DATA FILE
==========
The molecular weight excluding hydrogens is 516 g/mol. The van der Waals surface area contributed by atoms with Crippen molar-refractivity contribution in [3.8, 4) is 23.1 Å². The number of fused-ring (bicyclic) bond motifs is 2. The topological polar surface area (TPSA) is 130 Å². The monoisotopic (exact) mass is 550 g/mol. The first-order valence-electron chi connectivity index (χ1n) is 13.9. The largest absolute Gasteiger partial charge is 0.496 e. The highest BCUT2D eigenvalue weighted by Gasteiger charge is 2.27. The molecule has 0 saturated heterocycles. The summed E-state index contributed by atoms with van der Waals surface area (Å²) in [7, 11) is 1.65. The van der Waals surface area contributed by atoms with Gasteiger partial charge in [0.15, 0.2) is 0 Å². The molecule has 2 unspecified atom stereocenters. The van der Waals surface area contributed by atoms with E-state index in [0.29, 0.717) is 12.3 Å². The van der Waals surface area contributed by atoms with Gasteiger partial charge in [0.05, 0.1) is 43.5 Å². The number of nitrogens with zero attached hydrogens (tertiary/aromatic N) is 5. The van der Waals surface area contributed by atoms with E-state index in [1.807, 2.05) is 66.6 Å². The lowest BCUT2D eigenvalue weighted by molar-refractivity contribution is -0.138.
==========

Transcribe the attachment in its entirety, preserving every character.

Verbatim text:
The molecular weight excluding hydrogens is 516 g/mol. The van der Waals surface area contributed by atoms with Crippen molar-refractivity contribution in [3.8, 4) is 23.1 Å². The number of fused-ring (bicyclic) bond motifs is 2. The topological polar surface area (TPSA) is 130 Å². The monoisotopic (exact) mass is 550 g/mol. The first-order valence-electron chi connectivity index (χ1n) is 13.9. The largest absolute Gasteiger partial charge is 0.496 e. The highest BCUT2D eigenvalue weighted by Gasteiger charge is 2.27. The molecule has 0 saturated heterocycles. The summed E-state index contributed by atoms with van der Waals surface area (Å²) in [7, 11) is 1.65. The van der Waals surface area contributed by atoms with Gasteiger partial charge in [0.15, 0.2) is 0 Å². The molecule has 2 unspecified atom stereocenters. The van der Waals surface area contributed by atoms with E-state index in [0.29, 0.717) is 12.3 Å². The van der Waals surface area contributed by atoms with Gasteiger partial charge in [0.05, 0.1) is 43.5 Å². The number of nitrogens with zero attached hydrogens (tertiary/aromatic N) is 5. The van der Waals surface area contributed by atoms with E-state index in [1.807, 2.05) is 66.6 Å². The lowest BCUT2D eigenvalue weighted by molar-refractivity contribution is -0.138.